-- Martin Luther King, Jr.

Today many in our country will take a day off from our jobs to celebrate the social and economic achievements of American workers.  No matter if we’re celebrating at home or at the beach, we’re entering into a tradition that has largely been shaped by Labor Unions - organizations that are dedicated to protecting workers’ interests and improving their wages, hours, and working conditions.  Today as we lounge around or hang out with friends and family, we’re not only celebrating hard work, we’re honoring fair, ethical working practices and the laws that prevent discrimination, abuse, and child labor in our country.  Without these laws in place (and enforced), the most vulnerable members of society suffer.  Who are the most vulnerable? Children. 

Today as we’re celebrating the systems in our own country that strive to prevent injustices like child trafficking and child labor, we’re mindful of the many child slaves around the world who are unprotected and the organizations, like Mercy Project, who are working to free them.

As a mother, it’s difficult for me to imagine my children working 14 hours a day, 7 days a week.  I’m unable to wrap my brain around the thought of my children engaged in long, hard days of physical labor, eating one meal a day, and then falling asleep at night on a dirt floor filled with other slave children.  Yet this is the daily reality for kids who have been trafficked into the fishing industry in Ghana, Africa.  As with much of Africa, there is a great deal of poverty in Ghana. Unfortunately, this leaves many mothers in an unimaginable position: sell their children to someone who can take better care of them or watch them starve to death. Most of the mothers are told their children will be given food, housing, and an education. Instead, the kids are often taken to Lake Volta where they become child slaves and their mothers never see them again.  Thankfully, Mercy Project is working to break the cycles of trafficking around Lake Volta by providing alternate, more efficient, sustainable, fishing methods for villagers – ultimately eliminating the need for child slaves.  Because of the work Mercy Project is doing in Ghana, the first group of children will be freed this month from Lake Volta.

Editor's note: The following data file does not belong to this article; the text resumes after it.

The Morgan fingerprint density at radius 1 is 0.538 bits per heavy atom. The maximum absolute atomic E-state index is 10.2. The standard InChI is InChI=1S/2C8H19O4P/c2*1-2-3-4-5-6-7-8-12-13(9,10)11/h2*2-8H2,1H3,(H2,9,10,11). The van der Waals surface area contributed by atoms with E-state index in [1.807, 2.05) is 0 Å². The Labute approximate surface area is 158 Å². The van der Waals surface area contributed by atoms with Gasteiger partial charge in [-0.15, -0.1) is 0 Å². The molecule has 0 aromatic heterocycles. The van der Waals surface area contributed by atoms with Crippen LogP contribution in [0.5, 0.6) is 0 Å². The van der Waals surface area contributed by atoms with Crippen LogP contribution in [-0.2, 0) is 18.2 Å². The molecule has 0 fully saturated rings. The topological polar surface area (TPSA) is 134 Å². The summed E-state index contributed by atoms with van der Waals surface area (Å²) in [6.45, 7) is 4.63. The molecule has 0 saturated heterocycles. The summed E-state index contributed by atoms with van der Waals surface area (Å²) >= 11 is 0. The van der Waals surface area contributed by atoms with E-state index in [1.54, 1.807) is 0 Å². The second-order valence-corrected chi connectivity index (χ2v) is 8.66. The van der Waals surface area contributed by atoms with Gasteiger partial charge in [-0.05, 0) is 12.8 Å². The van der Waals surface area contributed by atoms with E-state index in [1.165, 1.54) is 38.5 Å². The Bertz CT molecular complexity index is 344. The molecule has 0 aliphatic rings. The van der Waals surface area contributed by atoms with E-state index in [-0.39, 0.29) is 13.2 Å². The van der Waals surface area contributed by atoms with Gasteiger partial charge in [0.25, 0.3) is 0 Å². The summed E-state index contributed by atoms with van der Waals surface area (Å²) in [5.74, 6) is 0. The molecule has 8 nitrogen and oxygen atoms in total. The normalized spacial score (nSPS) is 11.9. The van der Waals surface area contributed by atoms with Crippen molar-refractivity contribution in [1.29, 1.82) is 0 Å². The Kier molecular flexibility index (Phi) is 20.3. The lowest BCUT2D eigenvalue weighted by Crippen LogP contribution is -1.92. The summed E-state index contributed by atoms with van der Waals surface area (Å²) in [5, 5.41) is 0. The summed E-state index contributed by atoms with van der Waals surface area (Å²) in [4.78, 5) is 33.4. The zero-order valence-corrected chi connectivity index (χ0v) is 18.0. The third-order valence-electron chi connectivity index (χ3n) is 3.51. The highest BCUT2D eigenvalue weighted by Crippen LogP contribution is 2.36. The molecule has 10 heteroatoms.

Get involved.  Watch the video.  Pray. Give.

Sunday, September 2, 2012

Our Trip to Arizona ~ July 27-Aug 7

 The wind turbines in west Texas are very cool.  We drove from Dallas to Amarillo and then across northern New Mexico and into Flagstaff, Arizona, where I finished my last year of college.
 Northern Arizona is so beautiful.
 The kids traveled very well.  Jett napped, played with this toy (that we got Rylee on one of our first road trips with her back in 2004!), and babbled.  Rylee read, played her DS, and played games.  The twins did the same and also watched movies.

 I spent a good part of the trip studying for my upcoming (last of 3) teaching exams.  
I also helped navigate since we had to rely on paper maps.  No more iPhone mapping.  We missed it!
 We stopped at the Painted Desert/Petrified Forest just inside Arizona. It was beautiful! The next day we went to the Grand Canyon.

 Jett was being difficult, so he ended up walking barefoot pushing the stroller through the park.

 I got to visit with my dear friend, Kathryn, who serves the Lord with her family abroad.  
I haven't seen her in 7 years so it was really good to visit in person!
 We stayed with our friends, the MacHughs, while we were in Phoenix.  
Jett loved their dog!  Can you tell?

 Between the MacHughs and Fletchers, we had 7 kids (and their #4 will arrive in November).  
It was a full house of laughter and fun, for sure!

 My beautiful friend Kara (and her baby girl).
 We spent time with the Burks family.  Our kids had a blast with their not-so-little guy.

 We went to Arizona to help Nana pack and move to Texas.  Our days were busy with sorting, purging, and packing.  Then, we would visit friends for lunch or dinner.  It was a good balance.
 The kids had a blast at Pastor Chuck & Mrs. Mary's house.  The men were outside with the kids in the pool.  I'm not sure what all they allowed, but I'm certain I would have had a hard time watching some of it!  Then Pastor Chuck and a few men from Calvary came to help load the moving truck on Friday.

 We went swimming with the Benders and another sweet family.  And, Mr. Max stopped by to say hi. The kids had fun joking with him.

 Before we left town, we made sure to visit the Norris family.  The kids jumped on the trampoline with the sprinkler underneath, then watched a movie and had popcorn, theater style.

 Denelle and Jerry had just moved so we stopped to see them on our way back to Texas.  It was great to hang out for a few hours and enjoy lunch at their new place.

 On the way back to Texas, Joel drove the moving van that was pulling my mom's car.  Mom and I drove in the van with the four kiddos.  We took three days to come back home since we couldn't go as fast with the moving truck.  We celebrated my birthday on our second day of traveling.  And, the kids did quite a bit of sleeping.

 The kids were funny as we drove through west Texas.  West Texas is just a L-O-N-G, hot, boring drive.  (sorry west Texas people)  We got to El Paso around mid-morning, which really messes up the schedule/routine.  There is not much between El Paso and Odessa/Midland...which is a four hour stretch.  We ate lunch at a gas station, making the best of what we found.  It wasn't exactly my best birthday lunch ever. But, I was thankful for food and being with my family!

 We had a fun trip!